Sold-Out Screening of Autism Every Day at the Nantucket Film Festival
Autism Every Day, the documentary film produced by Autism Speaks and directed by Lauren Thierry, played to a sold-out crowd at the Nantucket Film Festival on June 14, 2007.
Festival director Jill Burkhart, who first viewed Autism Every Day at the 2007 Sundance Film Festival, proclaimed the film to be one of the most important works in the Nantucket Film Festival’s program.
Additionally, for the second year in a row, Autism Speaks’ Ad Council public service announcements are being screened prior to all 50 films in the festival’s line-up. The Nantucket Film Festival runs through Sunday, June 17. Visitthe festival website.
Read an article from the Nantucket Inquirer.
Autism Every Day” screening at Film Fest
By Joshua Balling
I&M Managing Editor
Suzanne Wright couldn’t sit idly by and watch her grandson Christian suffer the effects of regressive autism.
She decided to do something, and two years after founding Autism Speaks, her voice – and the voices of thousands of other families coping with autism every day – are finally being heard.
Nowhere will they be heard more loudly than on-island his week. “Autism Every Day,” the 44-minute documentary she and her husband Bob, the former chief executive officer of NBC Universal, financed and produced, will air twice at the Nantucket Film Festival, today at 5 p.m. and Saturday at 9:30 a.m., both at Bennett Hall.
“This is exactly what we’ve been doing for the last two years, raising awareness,” Wright said yesterday from New York before making the trip to the island.
“Awareness is crucial.I was shocked when Christian was diagnosed. I had no idea there were so many people dealing with this. Where was the media? Where were the people in the trenches? They were in the trenches. They were busted, broke. Taking care of a child with autism is a 24/7 job. It’s up to us to get out there for all the children and families suffering.”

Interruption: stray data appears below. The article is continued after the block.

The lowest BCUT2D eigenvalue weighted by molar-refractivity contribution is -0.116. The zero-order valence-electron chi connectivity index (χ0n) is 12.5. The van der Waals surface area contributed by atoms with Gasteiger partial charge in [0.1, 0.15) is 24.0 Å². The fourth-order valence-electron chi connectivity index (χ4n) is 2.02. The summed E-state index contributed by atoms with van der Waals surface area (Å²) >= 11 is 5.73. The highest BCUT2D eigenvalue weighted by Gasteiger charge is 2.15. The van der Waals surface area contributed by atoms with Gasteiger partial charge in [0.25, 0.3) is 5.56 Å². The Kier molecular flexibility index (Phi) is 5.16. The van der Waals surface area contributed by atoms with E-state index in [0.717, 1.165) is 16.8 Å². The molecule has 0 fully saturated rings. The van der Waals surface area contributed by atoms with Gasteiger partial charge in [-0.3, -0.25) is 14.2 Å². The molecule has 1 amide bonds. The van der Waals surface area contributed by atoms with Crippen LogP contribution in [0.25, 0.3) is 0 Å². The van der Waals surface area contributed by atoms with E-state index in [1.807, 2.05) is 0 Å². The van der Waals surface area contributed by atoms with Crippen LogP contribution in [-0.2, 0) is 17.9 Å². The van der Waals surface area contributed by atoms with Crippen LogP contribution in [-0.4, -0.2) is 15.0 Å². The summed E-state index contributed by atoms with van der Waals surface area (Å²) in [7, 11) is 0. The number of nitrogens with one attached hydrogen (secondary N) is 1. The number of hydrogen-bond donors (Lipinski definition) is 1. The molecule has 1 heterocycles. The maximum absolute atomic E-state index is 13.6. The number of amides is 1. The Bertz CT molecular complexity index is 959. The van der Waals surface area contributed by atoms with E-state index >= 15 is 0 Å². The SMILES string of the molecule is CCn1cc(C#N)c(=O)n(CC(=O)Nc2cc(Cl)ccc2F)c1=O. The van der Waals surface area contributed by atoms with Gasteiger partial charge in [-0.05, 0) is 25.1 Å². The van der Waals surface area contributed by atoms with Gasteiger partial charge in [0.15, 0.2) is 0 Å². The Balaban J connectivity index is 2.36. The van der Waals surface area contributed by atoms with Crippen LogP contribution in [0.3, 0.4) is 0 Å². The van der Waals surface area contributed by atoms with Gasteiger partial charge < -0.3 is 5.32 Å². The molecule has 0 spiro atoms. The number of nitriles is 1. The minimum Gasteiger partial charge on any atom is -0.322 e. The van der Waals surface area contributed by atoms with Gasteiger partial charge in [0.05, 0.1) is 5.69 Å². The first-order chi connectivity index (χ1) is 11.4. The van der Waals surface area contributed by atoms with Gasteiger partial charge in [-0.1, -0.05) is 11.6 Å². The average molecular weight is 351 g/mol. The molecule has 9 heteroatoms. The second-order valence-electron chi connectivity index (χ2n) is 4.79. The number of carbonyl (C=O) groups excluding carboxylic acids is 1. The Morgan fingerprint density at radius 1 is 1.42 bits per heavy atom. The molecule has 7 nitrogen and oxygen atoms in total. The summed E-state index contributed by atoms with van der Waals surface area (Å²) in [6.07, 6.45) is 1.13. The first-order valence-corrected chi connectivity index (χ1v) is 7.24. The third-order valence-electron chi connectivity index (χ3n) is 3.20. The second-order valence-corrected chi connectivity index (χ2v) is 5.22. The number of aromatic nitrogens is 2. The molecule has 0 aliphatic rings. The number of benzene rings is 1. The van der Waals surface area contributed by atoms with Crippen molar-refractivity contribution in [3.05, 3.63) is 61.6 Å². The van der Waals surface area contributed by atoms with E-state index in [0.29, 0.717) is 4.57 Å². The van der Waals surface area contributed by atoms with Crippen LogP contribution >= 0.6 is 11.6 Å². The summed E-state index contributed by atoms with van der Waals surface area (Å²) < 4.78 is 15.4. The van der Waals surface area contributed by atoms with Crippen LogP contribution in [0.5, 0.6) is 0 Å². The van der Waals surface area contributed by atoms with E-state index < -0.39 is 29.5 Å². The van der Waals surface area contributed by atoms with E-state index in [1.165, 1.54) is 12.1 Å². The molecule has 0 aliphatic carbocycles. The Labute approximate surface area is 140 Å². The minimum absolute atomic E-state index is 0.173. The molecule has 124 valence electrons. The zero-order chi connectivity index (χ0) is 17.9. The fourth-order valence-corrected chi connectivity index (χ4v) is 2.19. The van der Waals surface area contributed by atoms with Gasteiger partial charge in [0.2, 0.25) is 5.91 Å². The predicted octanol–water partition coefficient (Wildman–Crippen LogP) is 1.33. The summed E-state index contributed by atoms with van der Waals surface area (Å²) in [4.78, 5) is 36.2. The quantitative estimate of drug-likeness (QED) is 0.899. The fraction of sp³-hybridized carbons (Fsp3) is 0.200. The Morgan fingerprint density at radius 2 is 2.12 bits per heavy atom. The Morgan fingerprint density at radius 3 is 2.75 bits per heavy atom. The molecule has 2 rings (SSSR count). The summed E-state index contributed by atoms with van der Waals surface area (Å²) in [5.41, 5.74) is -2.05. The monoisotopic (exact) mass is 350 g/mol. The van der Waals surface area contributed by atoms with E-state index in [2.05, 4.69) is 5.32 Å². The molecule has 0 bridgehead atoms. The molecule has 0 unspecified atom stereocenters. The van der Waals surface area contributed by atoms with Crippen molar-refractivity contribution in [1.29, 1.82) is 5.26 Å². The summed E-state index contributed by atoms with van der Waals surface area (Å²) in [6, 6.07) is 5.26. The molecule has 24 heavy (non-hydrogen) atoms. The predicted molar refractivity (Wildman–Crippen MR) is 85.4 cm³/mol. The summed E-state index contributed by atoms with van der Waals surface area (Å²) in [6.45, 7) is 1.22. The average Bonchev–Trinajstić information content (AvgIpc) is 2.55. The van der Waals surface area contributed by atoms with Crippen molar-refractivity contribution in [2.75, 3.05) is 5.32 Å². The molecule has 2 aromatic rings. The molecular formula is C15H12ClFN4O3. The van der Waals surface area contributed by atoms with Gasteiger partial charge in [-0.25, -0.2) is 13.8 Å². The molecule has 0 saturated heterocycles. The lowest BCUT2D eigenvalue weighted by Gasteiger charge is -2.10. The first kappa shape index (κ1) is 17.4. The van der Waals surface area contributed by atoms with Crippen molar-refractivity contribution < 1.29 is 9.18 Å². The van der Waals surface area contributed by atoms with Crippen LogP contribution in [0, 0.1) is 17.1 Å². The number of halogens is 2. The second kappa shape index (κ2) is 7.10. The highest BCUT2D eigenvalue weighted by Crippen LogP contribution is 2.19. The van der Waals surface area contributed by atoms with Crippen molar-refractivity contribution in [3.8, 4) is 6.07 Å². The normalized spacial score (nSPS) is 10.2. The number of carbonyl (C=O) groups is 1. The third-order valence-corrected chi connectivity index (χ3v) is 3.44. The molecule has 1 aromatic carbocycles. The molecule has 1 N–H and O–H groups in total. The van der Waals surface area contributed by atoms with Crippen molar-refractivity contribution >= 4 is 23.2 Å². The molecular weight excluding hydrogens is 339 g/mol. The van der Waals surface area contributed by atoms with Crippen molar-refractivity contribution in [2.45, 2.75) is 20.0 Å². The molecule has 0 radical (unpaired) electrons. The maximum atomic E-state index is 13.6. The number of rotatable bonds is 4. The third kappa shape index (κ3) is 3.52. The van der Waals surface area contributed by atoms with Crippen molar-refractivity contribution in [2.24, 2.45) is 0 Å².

Autism is a neuro-biological developmental disorder characterized by impaired communication, severe deficits in social interaction and emotional detachment.
Since starting Autism Speaks, Wright has been a tireless advocate for autism research and awareness, lobbying for the passage of the Combating Autism Act, which President Bush signed into law last year, and which appropriates $1 billion for autism research over five years. The organization has also merged with the National Alliance for Autism Research to fund biomedical research to combat the disorder.
Part of Autism Speaks’ effort to raise awareness includes a three-year Ad Council public service advertising campaign, the first public service announcement of which aired at the Nantucket Film Festival last year.
“We need the public to understand the struggles of these families. My first impression was of ‘Rain Man’,” Wright said. “But that’s just a small part of it. Autism is an enormous problem in this country and around the world. The costs are prohibitive, and they’re not covered by insurance. It’s just a travesty.”
Wright is also helping organize an autism walk on Nantucket, which is currently scheduled for Aug. 25, starting at Jetties Beach.
Wright’s grandson Christian, who will turn 6 in August, was diagnosed with autism in 2004. Shortly before the disorder was detected, he was developing normally – he knew about 800 words and was potty-trained – but then his speech quickly regressed and he returned to diapers.
Today, he receives extensive therapy and attends a specialized school that caters to the needs of autistic children. It’s tuition is in the neighborhood of $100,000 a year, not unusual for schools of its kind.